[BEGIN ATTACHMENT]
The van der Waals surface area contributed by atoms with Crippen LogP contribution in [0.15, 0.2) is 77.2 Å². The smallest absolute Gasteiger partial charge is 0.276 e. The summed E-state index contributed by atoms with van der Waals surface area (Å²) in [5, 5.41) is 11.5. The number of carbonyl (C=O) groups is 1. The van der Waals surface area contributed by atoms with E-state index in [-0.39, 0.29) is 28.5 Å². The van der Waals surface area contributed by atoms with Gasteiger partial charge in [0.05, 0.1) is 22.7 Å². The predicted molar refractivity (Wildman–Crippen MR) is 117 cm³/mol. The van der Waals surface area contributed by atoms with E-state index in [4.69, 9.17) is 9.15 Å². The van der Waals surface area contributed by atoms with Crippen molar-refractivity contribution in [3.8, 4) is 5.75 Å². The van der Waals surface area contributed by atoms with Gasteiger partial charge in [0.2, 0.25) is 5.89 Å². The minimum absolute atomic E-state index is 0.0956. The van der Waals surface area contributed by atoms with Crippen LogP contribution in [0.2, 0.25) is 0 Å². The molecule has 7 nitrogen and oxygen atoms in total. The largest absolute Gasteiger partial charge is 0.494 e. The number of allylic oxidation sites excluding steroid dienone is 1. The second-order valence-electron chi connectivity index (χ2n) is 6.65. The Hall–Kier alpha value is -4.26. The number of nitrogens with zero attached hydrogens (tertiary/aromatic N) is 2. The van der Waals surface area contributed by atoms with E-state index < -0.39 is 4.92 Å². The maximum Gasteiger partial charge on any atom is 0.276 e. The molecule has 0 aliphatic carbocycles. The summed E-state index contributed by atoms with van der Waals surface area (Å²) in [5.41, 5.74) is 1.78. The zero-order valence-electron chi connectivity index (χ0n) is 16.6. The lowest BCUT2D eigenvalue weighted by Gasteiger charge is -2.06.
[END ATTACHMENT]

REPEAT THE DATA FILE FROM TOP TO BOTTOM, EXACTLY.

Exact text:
The van der Waals surface area contributed by atoms with Crippen LogP contribution in [0.15, 0.2) is 77.2 Å². The smallest absolute Gasteiger partial charge is 0.276 e. The summed E-state index contributed by atoms with van der Waals surface area (Å²) in [5, 5.41) is 11.5. The number of carbonyl (C=O) groups is 1. The van der Waals surface area contributed by atoms with E-state index in [-0.39, 0.29) is 28.5 Å². The van der Waals surface area contributed by atoms with Gasteiger partial charge in [0.05, 0.1) is 22.7 Å². The predicted molar refractivity (Wildman–Crippen MR) is 117 cm³/mol. The van der Waals surface area contributed by atoms with E-state index in [4.69, 9.17) is 9.15 Å². The van der Waals surface area contributed by atoms with Crippen molar-refractivity contribution in [3.8, 4) is 5.75 Å². The van der Waals surface area contributed by atoms with Gasteiger partial charge in [0.2, 0.25) is 5.89 Å². The minimum absolute atomic E-state index is 0.0956. The van der Waals surface area contributed by atoms with Crippen LogP contribution in [0.2, 0.25) is 0 Å². The molecule has 7 nitrogen and oxygen atoms in total. The largest absolute Gasteiger partial charge is 0.494 e. The number of allylic oxidation sites excluding steroid dienone is 1. The second-order valence-electron chi connectivity index (χ2n) is 6.65. The Hall–Kier alpha value is -4.26. The number of nitrogens with zero attached hydrogens (tertiary/aromatic N) is 2. The van der Waals surface area contributed by atoms with E-state index < -0.39 is 4.92 Å². The maximum Gasteiger partial charge on any atom is 0.276 e. The molecule has 0 aliphatic carbocycles. The summed E-state index contributed by atoms with van der Waals surface area (Å²) in [5.41, 5.74) is 1.78. The zero-order valence-electron chi connectivity index (χ0n) is 16.6. The lowest BCUT2D eigenvalue weighted by Gasteiger charge is -2.06.